The Unavoidable Risks

TOJ: I’ve read that freedivers intentionally let their heart rates drop to under 40bpm. That sounds dangerous. What else happens down there with your body? And when does it pose a risk to you?

KW: I love feeling the compression on my body. I like feeling that squeeze from the many atmospheres of water that are putting pressure on me. It’s amazing how much our bodies can compress. Hypoxia is the most dangerous part of freediving because it can lead to shallow water blackout. Hypoxia means that you don’t have sufficient oxygen and blacking out is a common effect that comes from that.

Photo © James Perrin @perrinjames1
Photo © James Perrin @perrinjames1

No Room for Panic

TOJ: It must be so tricky to hold your breath while hunting. You need to be totally relaxed, but you’re on the watch at the same time. How does it all work together?

KW: I have to be alert and aware of my situation at all times and always on watch but there is no room for panic or fear-based decisions. Any stress or fear that runs through me is channeled into a calm confidence of serenity. It’s amazing how the intensity and the calm can coexist simultaneously and become all the more powerful to handle each situation. Long slow exhales while breathing up helps lower my heart rate and inhaling from the lowest part of my diaphragm ensures that the oxygen exchange is at its best and gives me the most oxygen possible.

TOJ: What was your scariest moment underwater?

KW: My scariest moment underwater was being surprised when a 17-feet-great white shark approached me on the surface. I know she could’ve eaten me at any second she wanted to. Thereby I became fully aware of the fact that humans are not at the top of the food chain. However, it turned into my most beautiful moment: We made peaceful contact and started a beautiful interaction between two predators.

The Lighter Side of Diving

“There I was, topless, with an octopus, cracking up!”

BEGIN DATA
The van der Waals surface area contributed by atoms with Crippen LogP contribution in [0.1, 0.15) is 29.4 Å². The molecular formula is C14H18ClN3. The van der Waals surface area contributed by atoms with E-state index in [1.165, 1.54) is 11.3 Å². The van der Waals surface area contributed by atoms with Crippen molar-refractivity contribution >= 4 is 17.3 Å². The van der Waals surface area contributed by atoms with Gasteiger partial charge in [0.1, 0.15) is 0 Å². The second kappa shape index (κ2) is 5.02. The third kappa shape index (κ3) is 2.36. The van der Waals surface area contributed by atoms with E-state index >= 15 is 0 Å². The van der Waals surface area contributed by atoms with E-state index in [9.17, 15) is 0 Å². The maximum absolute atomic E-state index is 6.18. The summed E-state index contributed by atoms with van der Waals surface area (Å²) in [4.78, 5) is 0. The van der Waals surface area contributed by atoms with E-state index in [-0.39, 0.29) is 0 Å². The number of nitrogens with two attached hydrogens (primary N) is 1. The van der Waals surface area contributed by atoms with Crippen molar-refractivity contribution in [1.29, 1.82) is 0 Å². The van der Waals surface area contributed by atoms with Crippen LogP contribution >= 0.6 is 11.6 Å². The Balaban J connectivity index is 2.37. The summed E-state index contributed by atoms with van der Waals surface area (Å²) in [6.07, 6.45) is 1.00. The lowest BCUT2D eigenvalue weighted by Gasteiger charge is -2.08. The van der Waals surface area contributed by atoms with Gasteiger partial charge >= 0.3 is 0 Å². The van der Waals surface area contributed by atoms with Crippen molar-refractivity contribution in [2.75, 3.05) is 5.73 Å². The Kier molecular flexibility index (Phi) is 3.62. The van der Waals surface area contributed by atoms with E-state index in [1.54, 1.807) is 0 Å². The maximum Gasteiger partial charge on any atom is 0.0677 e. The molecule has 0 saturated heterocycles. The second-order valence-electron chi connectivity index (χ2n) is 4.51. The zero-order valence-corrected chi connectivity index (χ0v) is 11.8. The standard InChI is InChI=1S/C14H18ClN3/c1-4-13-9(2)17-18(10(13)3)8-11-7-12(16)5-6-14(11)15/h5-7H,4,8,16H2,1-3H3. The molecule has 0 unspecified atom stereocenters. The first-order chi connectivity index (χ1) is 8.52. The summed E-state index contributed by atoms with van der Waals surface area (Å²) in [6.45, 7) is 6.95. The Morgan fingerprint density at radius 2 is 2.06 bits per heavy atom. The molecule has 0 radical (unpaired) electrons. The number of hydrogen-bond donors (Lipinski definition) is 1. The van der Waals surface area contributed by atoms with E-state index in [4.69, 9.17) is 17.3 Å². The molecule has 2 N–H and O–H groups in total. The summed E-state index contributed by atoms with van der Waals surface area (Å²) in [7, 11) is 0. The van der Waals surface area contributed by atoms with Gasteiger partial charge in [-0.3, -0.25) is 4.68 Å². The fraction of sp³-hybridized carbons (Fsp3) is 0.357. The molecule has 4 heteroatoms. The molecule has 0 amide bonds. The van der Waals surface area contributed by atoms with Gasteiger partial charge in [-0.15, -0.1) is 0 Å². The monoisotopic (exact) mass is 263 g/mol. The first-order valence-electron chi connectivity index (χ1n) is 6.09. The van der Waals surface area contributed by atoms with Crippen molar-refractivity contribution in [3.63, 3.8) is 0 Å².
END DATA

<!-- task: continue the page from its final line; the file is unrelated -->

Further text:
TOJ: But being underwater shouldn’t just be always flirting with danger. Do you remember a situation where you had to laugh while freediving?

KW: Of course! I laugh all the time underwater. Sometimes my mask fills with water because my cheeks rise when I laugh and breaks the seal of the mask to my face. One time I caught an octopus but it used one of its eight legs to untie my bathing suit top! You don’t mean it! It’s true. There I was, topless, with an octopus, cracking up!

TOJ: Today, as a freediver, a trained chef, an award-winning artist, international speaker and environmental advocate you can finally do what you really love. What is currently the best part of doing what you do?

KW: I love the amazing places that I get to see, the kind people I meet along the way and how I never stop learning. If I had to choose my absolute favorite part of what I do, I’d say, just the fact that I get to connect with nature so deeply, that will make me forever grateful.

Photo © Brooke Dombroski @brooklynhawaii
Photo © Brooke Dombroski @brooklynhawaii

Life Lessons Learned

TOJ: What has the ocean taught you for your life? Can you list up your personal top five life lessons?

KW:
1. When you feel the need to speed up, slow down.
2. When you feel like you “blew” the perfect shot, don’t get discouraged, learn from it. It will only help you when the next opportunity comes.
3. Go with the flow, don’t fight it. In the ocean and in life, the only constant is change.
4. Being present is everything. It’s so good for my soul and for my mental health. It’s important to be right here, right now, in this exact moment and nowhere else.
5. We have the ability to turn fear into courage. Stress and fear are not enemies, they are the energy that runs through us to help keep us alert and help us preform the task ahead. It’s simply our job to harness that energy and welcome it by transforming it into positive confidence and calm power.

Connection to Source

Photo © Brooke Dombroski @brooklynhawaii
Photo © Brooke Dombroski @brooklynhawaii
Photo © Brooke Dombroski @brooklynhawaii

TOJ: Thanks for sharing! Last but not least: do you have a vision for the future?

KW: Oh, yes! My vision for the future comes from the past. Once upon a time, people were more connected to nature and our part in it. Any time anyone sat down to eat a plate of food they had some idea of where that food came from–of what the animal looked like and how it lived, of where the plant grew and who harvested it…simple things like that. But nowadays people don’t have that knowledge and even when trying to search for it, the answers are hard to find. I hope one day, we will all be connected enough to the source, that we will understand the stories behind the beautiful plants and animals that not only feed us but coexist in this beautiful world.